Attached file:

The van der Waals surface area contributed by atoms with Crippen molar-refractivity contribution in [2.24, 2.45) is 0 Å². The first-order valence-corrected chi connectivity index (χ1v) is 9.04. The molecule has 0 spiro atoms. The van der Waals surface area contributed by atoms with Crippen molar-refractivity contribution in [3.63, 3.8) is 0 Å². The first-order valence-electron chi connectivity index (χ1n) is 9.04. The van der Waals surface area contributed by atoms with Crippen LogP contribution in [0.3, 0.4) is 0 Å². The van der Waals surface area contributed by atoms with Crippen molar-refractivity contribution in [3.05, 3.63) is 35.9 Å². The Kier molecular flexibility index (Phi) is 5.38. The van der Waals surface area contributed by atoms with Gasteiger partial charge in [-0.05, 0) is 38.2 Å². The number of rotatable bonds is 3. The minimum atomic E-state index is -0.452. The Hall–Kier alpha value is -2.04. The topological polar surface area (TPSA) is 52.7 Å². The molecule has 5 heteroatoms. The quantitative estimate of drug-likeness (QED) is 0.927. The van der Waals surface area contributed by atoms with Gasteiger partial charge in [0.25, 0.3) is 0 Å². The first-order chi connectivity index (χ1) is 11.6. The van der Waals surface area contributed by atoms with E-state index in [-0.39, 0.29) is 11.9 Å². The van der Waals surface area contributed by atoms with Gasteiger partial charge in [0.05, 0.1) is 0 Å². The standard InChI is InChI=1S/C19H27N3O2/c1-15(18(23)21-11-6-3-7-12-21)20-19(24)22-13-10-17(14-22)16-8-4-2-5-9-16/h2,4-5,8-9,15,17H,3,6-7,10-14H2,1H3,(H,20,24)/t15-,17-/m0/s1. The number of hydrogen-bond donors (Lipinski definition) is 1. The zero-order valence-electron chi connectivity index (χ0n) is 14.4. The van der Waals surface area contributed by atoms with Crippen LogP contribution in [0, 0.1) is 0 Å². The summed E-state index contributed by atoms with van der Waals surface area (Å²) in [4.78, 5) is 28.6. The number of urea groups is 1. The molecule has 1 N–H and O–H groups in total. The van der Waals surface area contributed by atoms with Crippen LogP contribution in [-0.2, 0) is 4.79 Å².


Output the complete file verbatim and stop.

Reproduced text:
The van der Waals surface area contributed by atoms with Crippen molar-refractivity contribution in [2.24, 2.45) is 0 Å². The first-order valence-corrected chi connectivity index (χ1v) is 9.04. The molecule has 0 spiro atoms. The van der Waals surface area contributed by atoms with Crippen molar-refractivity contribution in [3.63, 3.8) is 0 Å². The first-order valence-electron chi connectivity index (χ1n) is 9.04. The van der Waals surface area contributed by atoms with Crippen LogP contribution in [0.3, 0.4) is 0 Å². The van der Waals surface area contributed by atoms with Crippen molar-refractivity contribution in [3.05, 3.63) is 35.9 Å². The Kier molecular flexibility index (Phi) is 5.38. The van der Waals surface area contributed by atoms with Gasteiger partial charge in [-0.05, 0) is 38.2 Å². The number of rotatable bonds is 3. The minimum atomic E-state index is -0.452. The Hall–Kier alpha value is -2.04. The topological polar surface area (TPSA) is 52.7 Å². The molecule has 5 heteroatoms. The quantitative estimate of drug-likeness (QED) is 0.927. The van der Waals surface area contributed by atoms with Gasteiger partial charge in [0.25, 0.3) is 0 Å². The first-order chi connectivity index (χ1) is 11.6. The van der Waals surface area contributed by atoms with E-state index in [-0.39, 0.29) is 11.9 Å². The van der Waals surface area contributed by atoms with Gasteiger partial charge in [0.05, 0.1) is 0 Å². The standard InChI is InChI=1S/C19H27N3O2/c1-15(18(23)21-11-6-3-7-12-21)20-19(24)22-13-10-17(14-22)16-8-4-2-5-9-16/h2,4-5,8-9,15,17H,3,6-7,10-14H2,1H3,(H,20,24)/t15-,17-/m0/s1. The number of hydrogen-bond donors (Lipinski definition) is 1. The zero-order valence-electron chi connectivity index (χ0n) is 14.4. The van der Waals surface area contributed by atoms with Crippen LogP contribution in [0, 0.1) is 0 Å². The summed E-state index contributed by atoms with van der Waals surface area (Å²) in [4.78, 5) is 28.6. The number of urea groups is 1. The molecule has 1 N–H and O–H groups in total. The van der Waals surface area contributed by atoms with Crippen LogP contribution in [-0.2, 0) is 4.79 Å².